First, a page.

Patients with chronic lymphocytic leukemia treated with Imbruvica plus Venclexta demonstrated a healthy immune profile over time in addition to reduction in CLL disease burden.
Firstline treatment with Imbruvica (ibrutinib) plus Venclexta (venetoclax) may restore normal blood immune composition in patients with chronic lymphocytic leukemia (CLL), as demonstrated in recent study findings.
The blood immune composition refers to the body’s ability to protect itself from infections and illnesses with red blood cells, white blood cells and platelets.
“Our findings suggest that (Imbruvica) plus (Venclexta) treatment restores a healthier immune profile in patients with CLL, with a totality of data demonstrating eradication of CLL cells, recovery of normal B cells and normalization of critical immune cells, including T-cell subsets, classical monocytes and (dendritic cell) counts,” the study authors wrote.
As it has not been previously studied, researchers aimed to assess the impact of firstline Imbruvica plus Venclexta on immune cells in patients with CLL. In this study, researchers analyzed data from 79 patients (median age, 59 years; 61% men) with CLL who were treated with three cycles of Imbruvica followed by 13 cycles of Imbruvica plus Venclexta.
Data from these patients were obtained as part of the minimal residual disease (MRD) cohort from the CAPITVATE trial. In particular, patients with confirmed undetectable MRD (or the absence of a very small number of cancer cells in the body after treatment) were randomly assigned to receive placebo (20 patients) or Imbruvica (20 patients). For patients who did not have confirmed MRD, they were assigned either Imbruvica alone (20 patients) or with Venclexta (19 patients).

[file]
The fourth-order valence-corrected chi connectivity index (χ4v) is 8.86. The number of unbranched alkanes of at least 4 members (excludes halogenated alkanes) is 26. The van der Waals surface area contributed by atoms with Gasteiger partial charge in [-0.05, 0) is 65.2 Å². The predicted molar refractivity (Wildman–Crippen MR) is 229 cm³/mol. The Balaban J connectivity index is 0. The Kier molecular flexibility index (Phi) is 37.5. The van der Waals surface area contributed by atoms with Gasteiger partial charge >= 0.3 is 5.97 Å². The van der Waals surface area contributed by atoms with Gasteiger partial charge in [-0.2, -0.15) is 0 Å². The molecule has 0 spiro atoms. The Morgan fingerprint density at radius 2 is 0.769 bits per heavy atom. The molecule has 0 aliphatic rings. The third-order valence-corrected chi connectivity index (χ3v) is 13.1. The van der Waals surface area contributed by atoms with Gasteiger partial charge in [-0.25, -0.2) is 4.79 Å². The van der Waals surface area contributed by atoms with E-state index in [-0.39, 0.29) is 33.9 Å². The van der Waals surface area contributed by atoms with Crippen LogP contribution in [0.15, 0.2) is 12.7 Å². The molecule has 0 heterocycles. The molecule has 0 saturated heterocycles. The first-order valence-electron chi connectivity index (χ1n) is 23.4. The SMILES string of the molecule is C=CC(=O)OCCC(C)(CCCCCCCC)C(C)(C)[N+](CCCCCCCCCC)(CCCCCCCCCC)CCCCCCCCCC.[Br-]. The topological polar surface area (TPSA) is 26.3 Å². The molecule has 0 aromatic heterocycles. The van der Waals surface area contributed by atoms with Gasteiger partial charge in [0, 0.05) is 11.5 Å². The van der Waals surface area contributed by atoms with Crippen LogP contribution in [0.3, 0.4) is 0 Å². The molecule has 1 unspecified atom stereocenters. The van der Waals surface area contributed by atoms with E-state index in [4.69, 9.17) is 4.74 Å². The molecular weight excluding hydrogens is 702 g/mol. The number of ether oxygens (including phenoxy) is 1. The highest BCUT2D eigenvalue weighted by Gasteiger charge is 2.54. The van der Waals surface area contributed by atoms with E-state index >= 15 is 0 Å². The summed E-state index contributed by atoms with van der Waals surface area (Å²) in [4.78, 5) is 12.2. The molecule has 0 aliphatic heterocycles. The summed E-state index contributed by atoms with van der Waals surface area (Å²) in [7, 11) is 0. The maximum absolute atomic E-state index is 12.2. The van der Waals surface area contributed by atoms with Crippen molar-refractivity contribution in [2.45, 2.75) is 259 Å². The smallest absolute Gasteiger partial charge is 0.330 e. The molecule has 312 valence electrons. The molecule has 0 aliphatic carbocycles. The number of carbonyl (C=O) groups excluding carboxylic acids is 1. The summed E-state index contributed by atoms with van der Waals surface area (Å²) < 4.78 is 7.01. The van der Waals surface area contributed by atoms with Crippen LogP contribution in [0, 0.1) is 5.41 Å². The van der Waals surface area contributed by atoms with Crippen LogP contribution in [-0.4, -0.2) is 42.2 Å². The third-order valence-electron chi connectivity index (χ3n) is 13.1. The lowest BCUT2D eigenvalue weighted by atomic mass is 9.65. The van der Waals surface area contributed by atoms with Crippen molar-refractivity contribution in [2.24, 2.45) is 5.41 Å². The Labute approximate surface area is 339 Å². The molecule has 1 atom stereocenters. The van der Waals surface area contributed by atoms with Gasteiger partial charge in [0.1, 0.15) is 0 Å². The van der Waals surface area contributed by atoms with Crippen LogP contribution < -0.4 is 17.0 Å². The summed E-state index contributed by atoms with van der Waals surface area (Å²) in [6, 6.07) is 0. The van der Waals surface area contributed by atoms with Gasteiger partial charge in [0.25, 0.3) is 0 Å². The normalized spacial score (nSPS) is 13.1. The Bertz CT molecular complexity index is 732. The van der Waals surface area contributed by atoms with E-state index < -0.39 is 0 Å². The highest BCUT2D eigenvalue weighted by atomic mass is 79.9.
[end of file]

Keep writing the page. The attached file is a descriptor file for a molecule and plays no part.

Researchers compared immune cell subsets in samples that were collected at several time points throughout the study with those from healthy donors matched by age.
CLL cells decreased within approximately three cycles after initiating Venclexta. From cycle 16 on, these levels were similar to healthy donor levels in patients with confirmed undetectable MRD. CLL cell levels were slightly above healthy donor levels in patients without confirmed undetectable MRD.
By four months after cycle 16, normal B cells — which play an important role in identifying viruses and creating antibodies, for example — recovered to the levels seen in healthy donors in patients randomly assigned to placebo.
Within six months, abnormal counts of classical monocytes (immune cells created in bone marrow), dendritic cells (immune cells found in tissues like skin that boosts immune responses) and T cells (a type of white blood cell that protects the body from infection) had recovered to levels seen in healthy donors regardless of the treatment patients with CLL received.
“A reduction in CLL disease burden and the restoration of a healthier immune profile may reduce susceptibility to infections in patients with CLL,” the study authors wrote.
The number of infections that occurred in patients with CLL in this study generally decreased over time regardless of the treatment they were assigned to. Of note, the number of infections was lowest in patients randomly assigned to placebo within the 12-month period after cycle 16.
“These findings represent promising evidence for the restoration of important circulating adaptive and innate immune cells with (Imbruvica) plus (Venclexta), particularly in patients receiving a (fixed-duration) regimen (randomly assigned to placebo) with previously untreated CLL/SLL, and support the observed clinical efficacy of this regimen,” the study authors concluded.
For more news on cancer updates, research and education, don’t forget to subscribe to CURE®’s newsletters here.